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    Monday, November 19, 2007

    The ASIC Factory ( Part 3) : The Toyota Way For Fabless ASICs

    This post is part 3 of the application of the 14 principles of the Toyota Way to the ASIC design process. You can find Part 1 and Part 2 here or click on principles #1 through #4 below.

    #1. Base your management decisions on a long-term philosophy, even at the expense of short-term financial goals.

    Create a continuous process flow to bring problems to the surface.

    Use "pull" systems to avoid overproduction.

    #4. Level out the workload (heijunka). (Work like the tortoise, not the hare).

    #5. Build a culture of stopping to fix problems, to get quality right the first time.

    Most ASIC design projects go through concurrent evolution of RTL, floorplan and package. Sometimes, for new IP, we can expect that the IP vendor will provide multiple drops of increasing maturity as the project progresses. Given this state of affairs, does this principle imply that we must freeze RTL before running synthesis? or that the IP must be solid before the RTL is designed? No! Quality is relative to expectations and point of view. For synthesis, the meaning of high-quality IP might be that the timing information contained in the libraries are final or close to final. This would allow synthesis to proceed without nasty timing surprises down the line. The area of the IP is immaterial. The IP need not even have a dummy placeholder LEF. For place-and-route, high quality can be taken to mean fixed IP macro size and fixed pin locations. The GDSII that matches the size and pin locations can come later during the final DRC runs. Clearly, this principle does not preclude usage of a concurrent evolution methodology.

    What we seek to prevent is the propagation of low quality (as defined by expectations) in the ASIC flow. Quality is a box that is centered around a target number (area in sq.mm, for example) and bounded on either side by tolerance limits (within 5% of final design area, for example). Anything within the box is of acceptable quality. Anything outside the box is of low quality. Low quality RTL, for example, can be defined as RTL that does not include blocks with large area impact.
    When the designer does not fully capture the area of the design, the place-and-route strategy will suffer. When the design grows by a million gates over the space of a few iterations, your floorplan and powerplan go out of the window. In fact, you might find yourself in the unenviable position of having to switch from a flat place-and-route strategy to a hierarchical one.

    Low quality inputs lead to low quality outputs. Rather than waste time and effort downstream, do the right thing: Get quality right the first time around.

    #6. Standardized tasks and processes are the foundation for continuous improvement and employee empowerment.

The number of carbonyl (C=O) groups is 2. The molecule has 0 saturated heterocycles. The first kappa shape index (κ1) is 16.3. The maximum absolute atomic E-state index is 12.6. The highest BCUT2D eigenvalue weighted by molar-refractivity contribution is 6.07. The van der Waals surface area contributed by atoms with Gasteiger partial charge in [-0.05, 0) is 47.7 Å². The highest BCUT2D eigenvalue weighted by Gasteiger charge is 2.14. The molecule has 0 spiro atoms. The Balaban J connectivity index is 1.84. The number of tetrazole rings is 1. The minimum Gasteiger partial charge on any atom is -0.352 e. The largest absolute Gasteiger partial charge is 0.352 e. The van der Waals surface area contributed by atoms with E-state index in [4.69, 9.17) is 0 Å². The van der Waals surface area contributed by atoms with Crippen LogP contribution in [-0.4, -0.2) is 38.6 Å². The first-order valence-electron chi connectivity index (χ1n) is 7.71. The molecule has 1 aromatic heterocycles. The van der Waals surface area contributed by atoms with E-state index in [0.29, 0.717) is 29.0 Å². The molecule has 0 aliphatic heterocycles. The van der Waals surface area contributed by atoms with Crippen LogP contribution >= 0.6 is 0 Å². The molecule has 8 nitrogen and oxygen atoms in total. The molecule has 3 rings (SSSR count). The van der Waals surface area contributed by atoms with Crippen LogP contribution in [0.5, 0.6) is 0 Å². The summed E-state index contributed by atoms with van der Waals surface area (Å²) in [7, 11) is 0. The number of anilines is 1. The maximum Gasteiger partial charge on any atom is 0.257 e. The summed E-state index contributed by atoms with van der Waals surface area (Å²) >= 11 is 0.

The benefits of standardization are many.

    • Standardization of processes is essential to meet quality constraints. When each engineer has his or her own way of doing things, the quality of the output varies widely. Further, there is a high probability of the introduction of errors. When you diligently follow a proven process that is known to provide quality output, the chance for errors are minimized. A standard synthesis script that is to be used across all projects is an example of a standardization that makes it easy to meet quality constraints.
    • Standardization makes it easier to map out and subsequently meet schedules. When you have fully mapped the path from RTL to GDSII, you already have an idea of the critical execution path and how long the process will take. In fact, through standardization, scheduling methodology itself will be a well-documented process.
    • Standardization is the first step towards automation. When your processes are standardized with respect to inputs, outputs and measurable quality metrics, you already have a specification that can be used to automate the menial and repeatable sections of the ASIC design process.
    • Standard processes are required to be fully specified before one attempts any process improvement strategies. Before you can improve, you must know what it is you're improving upon. Further, when the process improvements suggested are "proven", they can be incorporated as a part of the standard design process. If you find (and prove) a way to improve simulation runtime by 15%, it is easy for everyone in the organization to reap the benefits if this improvement is incorporated into the standard ASIC design process.
    • Standardized processes that are accessible at all levels serve to empower employees. When everybody knows what needs to be done and what is important, they have a checklist against which to evaluate a situation and their proposed response. Employees are empowered because they are able to take decisions with greater independence. Further, they have the confidence that the decisions made are both right and justifiable in light of set processes.

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